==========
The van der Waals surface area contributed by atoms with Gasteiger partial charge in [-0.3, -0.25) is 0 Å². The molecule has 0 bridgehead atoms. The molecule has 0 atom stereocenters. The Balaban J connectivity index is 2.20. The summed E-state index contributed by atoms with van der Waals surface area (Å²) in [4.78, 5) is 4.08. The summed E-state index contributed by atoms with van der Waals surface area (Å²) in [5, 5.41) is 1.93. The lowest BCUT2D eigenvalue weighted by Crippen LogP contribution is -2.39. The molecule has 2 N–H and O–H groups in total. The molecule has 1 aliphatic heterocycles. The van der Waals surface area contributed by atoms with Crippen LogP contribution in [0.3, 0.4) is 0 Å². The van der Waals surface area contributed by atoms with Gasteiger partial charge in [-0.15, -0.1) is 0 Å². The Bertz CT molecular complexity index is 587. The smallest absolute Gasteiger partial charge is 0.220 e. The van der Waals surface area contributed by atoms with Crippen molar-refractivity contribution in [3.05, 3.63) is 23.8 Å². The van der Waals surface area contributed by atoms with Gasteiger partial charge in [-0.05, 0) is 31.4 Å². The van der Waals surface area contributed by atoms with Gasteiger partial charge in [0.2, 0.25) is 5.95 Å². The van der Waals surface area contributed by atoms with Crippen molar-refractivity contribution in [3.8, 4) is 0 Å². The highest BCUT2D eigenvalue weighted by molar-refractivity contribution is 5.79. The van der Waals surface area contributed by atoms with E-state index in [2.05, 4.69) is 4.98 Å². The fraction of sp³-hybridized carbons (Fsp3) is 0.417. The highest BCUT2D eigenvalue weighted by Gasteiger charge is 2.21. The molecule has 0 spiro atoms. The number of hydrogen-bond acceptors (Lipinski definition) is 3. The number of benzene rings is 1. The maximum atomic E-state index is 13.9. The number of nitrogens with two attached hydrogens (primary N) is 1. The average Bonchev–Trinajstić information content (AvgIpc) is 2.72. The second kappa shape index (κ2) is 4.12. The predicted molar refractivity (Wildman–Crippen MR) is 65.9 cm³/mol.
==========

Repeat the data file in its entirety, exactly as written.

The van der Waals surface area contributed by atoms with Gasteiger partial charge in [-0.3, -0.25) is 0 Å². The molecule has 0 bridgehead atoms. The molecule has 0 atom stereocenters. The Balaban J connectivity index is 2.20. The summed E-state index contributed by atoms with van der Waals surface area (Å²) in [4.78, 5) is 4.08. The summed E-state index contributed by atoms with van der Waals surface area (Å²) in [5, 5.41) is 1.93. The lowest BCUT2D eigenvalue weighted by Crippen LogP contribution is -2.39. The molecule has 2 N–H and O–H groups in total. The molecule has 1 aliphatic heterocycles. The van der Waals surface area contributed by atoms with Crippen LogP contribution in [0.3, 0.4) is 0 Å². The van der Waals surface area contributed by atoms with Gasteiger partial charge in [-0.15, -0.1) is 0 Å². The Bertz CT molecular complexity index is 587. The smallest absolute Gasteiger partial charge is 0.220 e. The van der Waals surface area contributed by atoms with Crippen molar-refractivity contribution in [3.05, 3.63) is 23.8 Å². The van der Waals surface area contributed by atoms with Gasteiger partial charge in [-0.05, 0) is 31.4 Å². The van der Waals surface area contributed by atoms with Gasteiger partial charge in [0.2, 0.25) is 5.95 Å². The van der Waals surface area contributed by atoms with Crippen molar-refractivity contribution in [3.8, 4) is 0 Å². The highest BCUT2D eigenvalue weighted by molar-refractivity contribution is 5.79. The van der Waals surface area contributed by atoms with E-state index in [2.05, 4.69) is 4.98 Å². The fraction of sp³-hybridized carbons (Fsp3) is 0.417. The highest BCUT2D eigenvalue weighted by Gasteiger charge is 2.21. The molecule has 0 spiro atoms. The number of hydrogen-bond acceptors (Lipinski definition) is 3. The number of benzene rings is 1. The maximum atomic E-state index is 13.9. The number of nitrogens with two attached hydrogens (primary N) is 1. The average Bonchev–Trinajstić information content (AvgIpc) is 2.72. The second kappa shape index (κ2) is 4.12. The predicted molar refractivity (Wildman–Crippen MR) is 65.9 cm³/mol.